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Airplane Crew Confiscates Olympic Athlete's Gun

With only two days before the opening of the Olympics in London, the pressure is high as athletes make the (sometimes long) journey from their home countries. For Iraqi Olympic shooter, Noor Aaamer Jassim, her journey to London has been especially stressful.

Jassim was boarding an Emirates airline plane in Baghdad when she was informed by the airplane crew that she would not be able to take the gun with her on the plane.

The 18-year-old athlete was supposed to make the layover in Dubai. However, according to Emirati authorities, guns are not included on the permitted possessions list.

As AFP reports, Yusuf Khoshaba, the public relations chief for the Iraqi Olympic Committee, said the Emirati authorities promised the gun would safely make its journey to London on July 25.

The Iraqi Olympic team has had a rough time preparing for the Olympics. Poor infrastructure and training facilities means the eight Iraqi athletes will be competing against a much better trained and equipped competition.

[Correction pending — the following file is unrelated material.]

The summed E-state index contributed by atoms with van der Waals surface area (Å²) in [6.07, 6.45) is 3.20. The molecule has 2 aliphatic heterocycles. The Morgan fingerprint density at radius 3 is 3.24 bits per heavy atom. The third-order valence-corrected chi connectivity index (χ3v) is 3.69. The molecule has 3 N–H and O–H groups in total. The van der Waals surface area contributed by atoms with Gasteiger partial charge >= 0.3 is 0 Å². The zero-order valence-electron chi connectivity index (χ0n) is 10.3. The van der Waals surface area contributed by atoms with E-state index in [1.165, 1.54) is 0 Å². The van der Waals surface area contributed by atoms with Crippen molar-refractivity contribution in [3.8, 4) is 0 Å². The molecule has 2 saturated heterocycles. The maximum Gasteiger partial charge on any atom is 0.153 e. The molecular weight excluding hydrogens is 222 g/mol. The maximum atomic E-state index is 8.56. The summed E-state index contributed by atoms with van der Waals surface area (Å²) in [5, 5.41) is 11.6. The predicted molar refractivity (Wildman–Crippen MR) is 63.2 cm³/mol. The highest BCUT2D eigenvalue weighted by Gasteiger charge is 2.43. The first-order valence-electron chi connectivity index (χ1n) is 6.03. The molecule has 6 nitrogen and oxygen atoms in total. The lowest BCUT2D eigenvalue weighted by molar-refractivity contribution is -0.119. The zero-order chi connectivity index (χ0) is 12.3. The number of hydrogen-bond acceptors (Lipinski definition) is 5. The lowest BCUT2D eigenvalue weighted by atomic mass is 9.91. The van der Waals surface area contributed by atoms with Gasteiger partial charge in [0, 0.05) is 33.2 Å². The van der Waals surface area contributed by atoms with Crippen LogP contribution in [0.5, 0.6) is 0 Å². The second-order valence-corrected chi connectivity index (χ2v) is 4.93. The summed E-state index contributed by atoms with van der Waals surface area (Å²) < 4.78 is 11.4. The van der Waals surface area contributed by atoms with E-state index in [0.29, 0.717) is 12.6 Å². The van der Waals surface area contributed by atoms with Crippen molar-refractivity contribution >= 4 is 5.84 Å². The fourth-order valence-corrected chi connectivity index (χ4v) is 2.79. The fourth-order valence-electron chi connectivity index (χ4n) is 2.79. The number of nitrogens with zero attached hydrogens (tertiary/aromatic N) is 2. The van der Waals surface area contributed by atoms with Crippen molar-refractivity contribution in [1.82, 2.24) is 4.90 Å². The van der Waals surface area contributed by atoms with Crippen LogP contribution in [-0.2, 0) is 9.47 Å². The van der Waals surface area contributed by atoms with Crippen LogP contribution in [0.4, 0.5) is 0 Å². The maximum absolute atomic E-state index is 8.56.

The Iraqi team hasn't been particularly successful in bringing home medals either. The first (and last) medal they won was at the 1960 Olympic Games in Rome. The team brought home a bronze medal in weightlifting.

The team, however, remains hopeful and in the spirit of the Olympics (unlike the reversed motto by Belarus's strongman President Alyaksandr Lukashenka) believes that participation is more important than winning.

"Our participation in London will be a very difficult test for us but even if we are not successful or if we don't get the results we are hoping for we will not consider it a failure. Our participation in itself is enough," a runner, Adnan Taess, told AFP.

-- Deana Kjuka

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Written by RFE/RL editors and correspondents, Transmission serves up news, comment, and the odd silly dictator story. While our primary concern is with foreign policy, Transmission is also a place for the ideas -- some serious, some irreverent -- that bubble up from our bureaus. The name recognizes RFE/RL's role as a surrogate broadcaster to places without free media. You can write us at

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